There is, I acknowledge, a sort of benevolence, which, greatly for the benefit of society, is to be found among those who are strangers to the saving power of the gospel. But however useful this sort of benevolence may be in its own place, it falls short of that love to mankind which is the fruit of a living faith in the gospel of Jesus Christ. The common benevolence which springs from mere natural principles, refers chiefly to men’s bodily needs, and temporal distresses. Whereas true Christian love, while it does not overlook these, aims at higher objects, and, deeply sensible how infinitely superior the concerns of the soul are to those things which relate only to a present life, directs its principal efforts to the spiritual interests and eternal salvation of mankind. While the Christian philanthropist, then, mourns over the countless calamities of suffering humanity, he is still more deeply affected with the spiritual distresses of his fellow creatures. By holding up to our view the great pattern of divine benevolence, exhibited in the gift of God’s own Son, the gospel has a tendency to beget and nourish, in particular, an ardent love to the souls of men.

These, then, are the principles which contribute to form in the Christian that pure and unselfish zeal for the glory of the Redeemer, and the advancement of his kingdom, which constitutes the brightest ornament of his character.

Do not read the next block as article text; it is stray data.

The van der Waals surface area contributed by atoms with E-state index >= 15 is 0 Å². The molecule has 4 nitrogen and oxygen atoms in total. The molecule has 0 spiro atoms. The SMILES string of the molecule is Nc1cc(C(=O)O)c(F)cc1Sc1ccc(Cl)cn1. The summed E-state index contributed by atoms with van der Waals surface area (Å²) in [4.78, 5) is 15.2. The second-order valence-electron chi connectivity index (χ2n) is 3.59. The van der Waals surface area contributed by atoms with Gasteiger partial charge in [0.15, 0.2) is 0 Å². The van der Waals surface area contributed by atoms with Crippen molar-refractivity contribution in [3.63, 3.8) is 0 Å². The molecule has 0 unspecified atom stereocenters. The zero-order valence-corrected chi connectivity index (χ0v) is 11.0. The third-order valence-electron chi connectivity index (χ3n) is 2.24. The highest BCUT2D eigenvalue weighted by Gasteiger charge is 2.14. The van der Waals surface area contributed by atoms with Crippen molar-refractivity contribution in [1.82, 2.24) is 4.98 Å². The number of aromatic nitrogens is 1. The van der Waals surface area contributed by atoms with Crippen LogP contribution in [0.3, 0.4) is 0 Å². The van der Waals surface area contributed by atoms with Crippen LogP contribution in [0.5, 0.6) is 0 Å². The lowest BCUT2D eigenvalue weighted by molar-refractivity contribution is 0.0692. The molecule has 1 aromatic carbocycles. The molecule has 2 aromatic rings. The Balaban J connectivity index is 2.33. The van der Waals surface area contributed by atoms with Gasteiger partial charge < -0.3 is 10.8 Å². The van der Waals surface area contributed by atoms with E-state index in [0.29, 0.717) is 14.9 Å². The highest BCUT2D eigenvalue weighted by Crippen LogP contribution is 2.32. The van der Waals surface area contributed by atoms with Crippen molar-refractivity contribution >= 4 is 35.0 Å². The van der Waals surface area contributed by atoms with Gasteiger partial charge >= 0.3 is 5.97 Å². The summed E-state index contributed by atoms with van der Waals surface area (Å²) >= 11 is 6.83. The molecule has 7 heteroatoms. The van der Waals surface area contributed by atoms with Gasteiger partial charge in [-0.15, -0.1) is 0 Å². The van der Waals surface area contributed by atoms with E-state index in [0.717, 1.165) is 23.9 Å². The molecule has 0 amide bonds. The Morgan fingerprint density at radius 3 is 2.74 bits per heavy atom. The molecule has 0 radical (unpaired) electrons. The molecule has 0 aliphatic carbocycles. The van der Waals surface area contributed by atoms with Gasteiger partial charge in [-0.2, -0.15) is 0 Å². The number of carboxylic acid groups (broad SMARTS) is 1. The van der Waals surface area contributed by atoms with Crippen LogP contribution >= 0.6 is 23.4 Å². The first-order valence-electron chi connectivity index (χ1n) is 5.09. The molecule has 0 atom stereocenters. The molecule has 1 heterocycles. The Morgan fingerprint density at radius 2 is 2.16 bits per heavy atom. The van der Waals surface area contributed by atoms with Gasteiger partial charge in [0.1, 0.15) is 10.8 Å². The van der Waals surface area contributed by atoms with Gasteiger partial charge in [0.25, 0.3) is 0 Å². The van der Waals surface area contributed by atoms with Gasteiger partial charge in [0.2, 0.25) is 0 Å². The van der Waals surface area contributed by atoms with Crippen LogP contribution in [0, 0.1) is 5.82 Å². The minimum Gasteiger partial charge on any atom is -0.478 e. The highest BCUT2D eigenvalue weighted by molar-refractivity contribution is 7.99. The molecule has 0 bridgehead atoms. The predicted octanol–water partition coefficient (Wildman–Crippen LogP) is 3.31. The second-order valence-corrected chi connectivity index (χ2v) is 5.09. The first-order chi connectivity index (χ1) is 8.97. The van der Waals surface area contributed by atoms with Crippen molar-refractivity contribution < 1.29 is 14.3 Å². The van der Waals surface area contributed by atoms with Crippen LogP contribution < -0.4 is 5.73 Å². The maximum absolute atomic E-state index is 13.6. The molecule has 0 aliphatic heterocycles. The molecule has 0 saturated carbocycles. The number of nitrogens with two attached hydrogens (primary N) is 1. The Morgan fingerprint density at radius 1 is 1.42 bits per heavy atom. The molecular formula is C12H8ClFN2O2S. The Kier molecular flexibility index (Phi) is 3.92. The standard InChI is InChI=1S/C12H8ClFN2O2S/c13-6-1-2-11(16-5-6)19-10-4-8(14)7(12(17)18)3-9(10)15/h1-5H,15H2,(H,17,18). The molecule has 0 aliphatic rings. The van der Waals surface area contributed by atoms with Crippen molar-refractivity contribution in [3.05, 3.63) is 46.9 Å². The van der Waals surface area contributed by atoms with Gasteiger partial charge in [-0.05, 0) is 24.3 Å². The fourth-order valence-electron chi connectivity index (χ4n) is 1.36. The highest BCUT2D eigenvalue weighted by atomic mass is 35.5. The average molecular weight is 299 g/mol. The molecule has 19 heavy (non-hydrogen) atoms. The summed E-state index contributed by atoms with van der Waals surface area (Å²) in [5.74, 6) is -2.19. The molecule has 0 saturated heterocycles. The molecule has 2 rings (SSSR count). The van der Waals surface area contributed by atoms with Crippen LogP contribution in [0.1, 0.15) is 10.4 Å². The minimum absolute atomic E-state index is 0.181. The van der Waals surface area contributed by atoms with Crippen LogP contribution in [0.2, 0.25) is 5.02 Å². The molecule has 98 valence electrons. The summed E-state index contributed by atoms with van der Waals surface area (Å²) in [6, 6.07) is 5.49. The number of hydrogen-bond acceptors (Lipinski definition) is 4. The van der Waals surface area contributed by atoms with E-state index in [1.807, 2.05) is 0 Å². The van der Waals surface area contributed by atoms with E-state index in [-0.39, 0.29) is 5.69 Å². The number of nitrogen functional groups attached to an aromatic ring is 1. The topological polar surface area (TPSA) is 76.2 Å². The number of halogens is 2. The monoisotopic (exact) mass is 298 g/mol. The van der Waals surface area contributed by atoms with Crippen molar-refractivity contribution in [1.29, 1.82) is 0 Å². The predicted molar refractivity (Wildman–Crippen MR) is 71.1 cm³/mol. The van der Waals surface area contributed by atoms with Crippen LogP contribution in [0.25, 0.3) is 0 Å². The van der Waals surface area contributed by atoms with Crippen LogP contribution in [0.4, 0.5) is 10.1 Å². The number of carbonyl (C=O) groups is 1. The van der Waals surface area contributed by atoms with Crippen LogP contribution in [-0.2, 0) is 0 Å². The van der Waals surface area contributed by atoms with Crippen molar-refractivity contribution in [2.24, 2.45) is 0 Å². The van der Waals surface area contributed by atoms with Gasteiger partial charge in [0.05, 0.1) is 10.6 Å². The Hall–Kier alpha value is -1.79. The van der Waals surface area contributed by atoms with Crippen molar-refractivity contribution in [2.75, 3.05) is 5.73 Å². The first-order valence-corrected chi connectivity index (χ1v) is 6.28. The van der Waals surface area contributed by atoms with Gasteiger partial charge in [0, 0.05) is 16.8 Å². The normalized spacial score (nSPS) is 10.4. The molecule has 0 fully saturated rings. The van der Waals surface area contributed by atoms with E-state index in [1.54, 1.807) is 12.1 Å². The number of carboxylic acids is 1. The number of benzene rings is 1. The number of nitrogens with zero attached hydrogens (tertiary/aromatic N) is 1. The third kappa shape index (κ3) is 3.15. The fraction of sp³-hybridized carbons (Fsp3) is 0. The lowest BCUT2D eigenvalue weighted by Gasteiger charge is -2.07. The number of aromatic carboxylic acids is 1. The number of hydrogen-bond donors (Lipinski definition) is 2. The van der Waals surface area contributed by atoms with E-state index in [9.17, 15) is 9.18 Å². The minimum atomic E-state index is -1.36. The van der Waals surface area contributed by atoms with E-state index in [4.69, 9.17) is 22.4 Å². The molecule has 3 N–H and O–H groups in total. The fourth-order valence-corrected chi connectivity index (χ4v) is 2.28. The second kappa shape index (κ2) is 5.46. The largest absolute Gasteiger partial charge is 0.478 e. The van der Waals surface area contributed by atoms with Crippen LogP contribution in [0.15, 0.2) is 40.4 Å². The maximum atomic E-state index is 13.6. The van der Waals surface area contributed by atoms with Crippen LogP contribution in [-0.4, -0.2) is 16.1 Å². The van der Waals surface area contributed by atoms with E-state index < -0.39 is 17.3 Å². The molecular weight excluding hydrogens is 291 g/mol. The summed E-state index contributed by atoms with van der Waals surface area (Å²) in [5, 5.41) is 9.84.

Allow me now, By a few plain motives and arguments, to

II. Recommend to you the cultivation and exercise of this divine temper.

1. The superior importance of the things of Jesus Christ to our own things, should determine our preference. How poor and trifling, in comparison, are all those objects which so much engross the time and attention of the great bulk of mankind! What a bauble is wealth, compared with the unsearchable riches of Christ! How insignificant is the honor that comes from man, compared with the honor that comes from God! And how contemptible the pleasures of sin, which are but for a season — those short-lived enjoyments for which men barter their souls and eternal salvation, when set in comparison with the high dignity and happiness of being workers together with God, in promoting the holy, wise, and beneficent purposes of his government! The things which are Jesus Christ’s, remember, are the things which pertain to the divine glory. ‘For the Father loves the Son, and has given all things into his hand’ (John 3:35).